In addition to Excel’s 16 standard financial functions, Excel users also have access to another 42 add-in financial functions. Most business users of Excel won’t need these add-in functions, but if you perform much financial analysis with Excel—especially financial analysis of investments—you’ll find frequent occasion to use these tools.

Once you’ve installed the Analysis ToolPak, you can work with the add-in financial functions. You use these functions in the same way that you use other functions, including the financial functions described in the earlier pages of this chapter. The paragraphs that follow describe each of these add-in functions.

## Using the Accrued Interest Add-In Functions

Excel provides two functions that help you with accrued interest calculations for securities that pay interest. ACCRINT calculates accrued interest for a security (such as a bond) that pays periodic interest. ACCRINTM calculates accrued interest for a security (such as a zerocoupon bond) that pays interest upon maturity.

The accrued interest functions use a similar set of arguments, including the issue date, first interest date, settlement date, maturity date, coupon rate, par value, frequency, and basis.

The date arguments are self-explanatory for the most part. The issue date is the date the security is issued. The first interest payment date is the first coupon date. The settlement date is the date you purchased, or settled, the bond. The maturity date is the date the bond matures, or expires. You may enter the date arguments either as text strings enclosed in quotation marks (for example, “7/4/99”) or as serial date values (for example, 37000 for April 19, 2001).

The coupon rate and par value arguments let Excel calculate the interest. The coupon rate is the annual interest rate multiplied by the par value to calculate the annual interest. For example, if a bond pays 8% interest annually and the par value is $1,000, Excel would calculate the annual interest by multiplying the 8% by the $1,000 if the coupon is paid annually.

The frequency argument gives the number of coupon payments made each year: you specify 1 to indicate an annual coupon, 2 to indicate a semiannual coupon, and 4 to indicate a quarterly coupon.

The basis argument specifies the number of days in the month and in the year assumed for the date calculations. You specify the basis as 0 for the US (or NASD) version of 30 days in a month and 360 days in a year; as 1 for the actual number of days in the month and year; 2 for the actual number of days in the month but 360 days in a year; 3 for the actual number of days in the month and 365 days in a year; and 4 for the European version of 30 days in a month and 360 days in a year.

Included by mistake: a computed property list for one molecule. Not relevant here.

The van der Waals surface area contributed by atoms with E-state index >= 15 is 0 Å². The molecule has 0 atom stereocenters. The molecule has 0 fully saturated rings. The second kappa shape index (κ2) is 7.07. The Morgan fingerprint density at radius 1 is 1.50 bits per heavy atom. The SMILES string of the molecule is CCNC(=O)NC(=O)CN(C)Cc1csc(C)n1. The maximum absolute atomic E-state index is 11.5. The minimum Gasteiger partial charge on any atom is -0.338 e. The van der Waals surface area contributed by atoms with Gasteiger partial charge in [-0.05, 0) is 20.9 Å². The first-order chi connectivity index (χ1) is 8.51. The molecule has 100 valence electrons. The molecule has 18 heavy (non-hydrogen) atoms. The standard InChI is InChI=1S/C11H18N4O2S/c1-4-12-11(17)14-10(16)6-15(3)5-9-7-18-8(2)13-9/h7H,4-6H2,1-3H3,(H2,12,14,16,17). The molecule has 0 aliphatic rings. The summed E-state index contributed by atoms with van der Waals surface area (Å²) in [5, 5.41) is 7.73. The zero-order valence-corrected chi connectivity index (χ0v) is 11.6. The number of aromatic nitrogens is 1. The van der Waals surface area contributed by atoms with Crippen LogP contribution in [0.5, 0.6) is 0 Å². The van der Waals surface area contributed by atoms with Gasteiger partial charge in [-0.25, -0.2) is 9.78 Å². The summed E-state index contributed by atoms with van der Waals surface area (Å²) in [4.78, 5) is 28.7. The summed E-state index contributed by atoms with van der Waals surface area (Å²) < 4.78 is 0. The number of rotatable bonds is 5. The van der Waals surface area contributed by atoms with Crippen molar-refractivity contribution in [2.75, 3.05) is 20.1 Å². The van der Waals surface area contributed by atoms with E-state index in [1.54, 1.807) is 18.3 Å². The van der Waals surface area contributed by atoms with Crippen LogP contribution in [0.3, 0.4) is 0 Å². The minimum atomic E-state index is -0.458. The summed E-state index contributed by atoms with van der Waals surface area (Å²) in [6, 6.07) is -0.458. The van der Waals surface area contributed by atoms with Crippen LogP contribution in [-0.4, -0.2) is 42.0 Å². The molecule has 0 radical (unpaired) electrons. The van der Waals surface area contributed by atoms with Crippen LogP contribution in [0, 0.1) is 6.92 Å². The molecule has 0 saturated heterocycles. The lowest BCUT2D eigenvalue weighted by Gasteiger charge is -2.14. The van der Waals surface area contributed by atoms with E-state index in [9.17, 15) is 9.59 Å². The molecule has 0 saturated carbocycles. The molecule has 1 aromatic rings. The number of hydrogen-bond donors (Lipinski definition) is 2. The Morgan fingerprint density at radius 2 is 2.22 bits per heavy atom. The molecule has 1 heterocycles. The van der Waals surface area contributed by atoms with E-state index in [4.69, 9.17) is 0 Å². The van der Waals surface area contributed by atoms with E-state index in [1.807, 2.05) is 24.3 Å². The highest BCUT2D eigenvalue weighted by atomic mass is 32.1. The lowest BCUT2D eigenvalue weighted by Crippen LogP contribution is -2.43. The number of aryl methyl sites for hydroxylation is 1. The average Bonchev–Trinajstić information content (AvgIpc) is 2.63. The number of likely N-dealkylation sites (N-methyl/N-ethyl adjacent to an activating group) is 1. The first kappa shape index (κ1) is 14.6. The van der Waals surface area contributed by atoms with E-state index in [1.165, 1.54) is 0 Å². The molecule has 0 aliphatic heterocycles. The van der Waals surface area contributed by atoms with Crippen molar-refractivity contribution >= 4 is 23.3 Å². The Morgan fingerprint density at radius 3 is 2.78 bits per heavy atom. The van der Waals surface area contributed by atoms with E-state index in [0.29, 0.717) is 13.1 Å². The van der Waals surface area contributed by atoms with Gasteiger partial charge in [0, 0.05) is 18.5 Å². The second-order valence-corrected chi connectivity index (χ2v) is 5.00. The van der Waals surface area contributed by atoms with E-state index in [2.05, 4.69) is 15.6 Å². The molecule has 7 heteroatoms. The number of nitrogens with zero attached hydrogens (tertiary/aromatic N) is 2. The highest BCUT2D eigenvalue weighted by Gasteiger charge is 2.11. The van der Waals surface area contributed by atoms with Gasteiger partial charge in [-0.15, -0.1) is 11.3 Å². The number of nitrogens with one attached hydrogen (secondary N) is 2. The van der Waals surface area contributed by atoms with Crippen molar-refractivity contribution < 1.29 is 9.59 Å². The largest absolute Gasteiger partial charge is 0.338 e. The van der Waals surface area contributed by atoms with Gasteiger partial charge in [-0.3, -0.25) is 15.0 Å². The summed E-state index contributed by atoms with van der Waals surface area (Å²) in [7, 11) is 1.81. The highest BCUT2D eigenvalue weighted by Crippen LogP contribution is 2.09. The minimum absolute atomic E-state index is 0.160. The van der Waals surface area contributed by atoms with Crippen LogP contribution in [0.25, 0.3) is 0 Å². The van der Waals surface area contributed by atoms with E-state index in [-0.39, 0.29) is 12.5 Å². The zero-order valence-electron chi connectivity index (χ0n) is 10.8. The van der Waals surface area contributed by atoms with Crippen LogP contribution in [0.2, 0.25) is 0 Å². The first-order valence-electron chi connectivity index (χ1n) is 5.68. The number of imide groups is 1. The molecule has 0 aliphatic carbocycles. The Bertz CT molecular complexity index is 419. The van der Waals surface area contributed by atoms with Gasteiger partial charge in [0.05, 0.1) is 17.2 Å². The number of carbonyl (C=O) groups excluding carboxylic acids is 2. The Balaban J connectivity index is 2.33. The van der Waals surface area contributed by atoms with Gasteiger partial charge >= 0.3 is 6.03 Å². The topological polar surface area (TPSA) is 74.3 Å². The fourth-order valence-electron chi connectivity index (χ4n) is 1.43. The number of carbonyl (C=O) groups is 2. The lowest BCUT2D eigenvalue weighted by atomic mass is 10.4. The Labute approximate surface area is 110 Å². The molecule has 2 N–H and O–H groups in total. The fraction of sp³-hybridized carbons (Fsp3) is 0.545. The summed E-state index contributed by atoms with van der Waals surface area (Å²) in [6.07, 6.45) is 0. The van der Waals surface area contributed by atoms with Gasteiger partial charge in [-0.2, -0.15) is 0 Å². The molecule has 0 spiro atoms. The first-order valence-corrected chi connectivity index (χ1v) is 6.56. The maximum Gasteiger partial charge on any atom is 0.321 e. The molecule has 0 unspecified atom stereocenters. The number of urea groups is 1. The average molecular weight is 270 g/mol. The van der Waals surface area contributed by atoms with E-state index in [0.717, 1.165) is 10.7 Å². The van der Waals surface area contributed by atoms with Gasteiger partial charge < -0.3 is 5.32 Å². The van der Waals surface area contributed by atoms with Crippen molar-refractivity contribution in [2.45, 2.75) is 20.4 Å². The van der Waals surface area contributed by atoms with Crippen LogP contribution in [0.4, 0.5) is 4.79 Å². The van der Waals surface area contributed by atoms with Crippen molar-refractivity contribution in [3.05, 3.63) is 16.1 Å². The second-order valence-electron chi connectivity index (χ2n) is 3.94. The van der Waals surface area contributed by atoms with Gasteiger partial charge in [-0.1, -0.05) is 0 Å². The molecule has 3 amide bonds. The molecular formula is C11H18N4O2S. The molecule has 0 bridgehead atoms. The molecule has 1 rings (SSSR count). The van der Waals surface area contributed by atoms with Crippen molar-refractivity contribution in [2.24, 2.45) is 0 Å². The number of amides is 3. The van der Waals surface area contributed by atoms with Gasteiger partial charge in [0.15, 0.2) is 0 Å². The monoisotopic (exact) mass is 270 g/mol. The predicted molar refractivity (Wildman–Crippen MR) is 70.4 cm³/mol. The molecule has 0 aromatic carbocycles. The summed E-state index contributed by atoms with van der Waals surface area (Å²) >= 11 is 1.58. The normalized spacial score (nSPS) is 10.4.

Both the ACCRINT and ACCRINTM functions return an error value in the following situations:

- If you enter an invalid date argument, Excel returns #VALUE.
- If the coupon rate or par value argument is less than 0, Excel returns #NUM.
- If the payment frequency is some number other than 1, 2, or 4, Excel returns #NUM.
- If the day-count-basis switch isn’t 1, 2, 3, or 4, Excel returns #NUM.
- If issue date follows the settlement date, Excel returns #NUM.

### ACCRINTM

The ACCRINT function calculates the accrued interest for a security that pays periodic interest given the issue date, first interest payment date, settlement date, coupon rate, par value, payment frequency, and a day-count-basis switch. It uses the following syntax:

*ACCRINT(issue,first interest,settlement,rate,par,frequency,basis)*

For example, if you want to calculate the accrued interest on a bond that was issued on February 8, 1999, first paid interest on April 8, 1999, was purchased on May 23, 2000, pays an 8% coupon, shows a $1,000 par value, pays interest four times a year, and uses the US, or NASD, day-count-basis assumption, you use the following formula:

*=ACCRINT(“2/8/99″,”4/8/99″,”5/23/00”,0.08,1000,4,0)*

The function returns the value 103.33.

### ACCRINTM

The ACCRINTM function calculates the accrued interest for a security that pays interest at maturity given the issue date, the maturity date, coupon rate, par value, and a day-countbasis switch. It uses the following syntax:

*ACCRINTM(issue,maturity,rate,par,basis)*

For example, if you want to calculate the accrued interest on a bond that was issued on February 8, 1991, matures on May 23, 2010, accrues an 8% coupon, shows a $1,000 par value, accrues interest two times a year, and uses the US, or NASD, day-count-basis assumption, you use the following formula:

*=ACCRINTM(“2/8/91″,”5/23/10”,0.08,1000,2)*

The function returns the value 1565.33.

## Using the Bond Duration Add-In Functions

Excel provides two functions that let you make bond duration calculations: DURATION and MDURATION. Duration, a weighted average measure of the present value of a bond’s cash flows, quantifies how a change in the bond yield affects the bond price.

Both duration functions use the same set of six arguments: the settlement date, the maturity date, the coupon rate, the yield, the coupon frequency, and the day count basis.

The settlement date specifies the date the bond is settled, or purchased. The maturity date specifies the date the bond matures, or expires. As with the other add-in financial functions, you may enter the date arguments either as text strings enclosed in quotation marks or as serial date values.

The coupon rate argument is the bond’s interest rate and is used to calculate coupon payments. The yield argument is the bond’s annual yield.

The frequency argument gives the number of coupon payments made each year: you specify 1 to indicate an annual coupon, 2 to indicate a semiannual coupon, and 4 to indicate a quarterly coupon.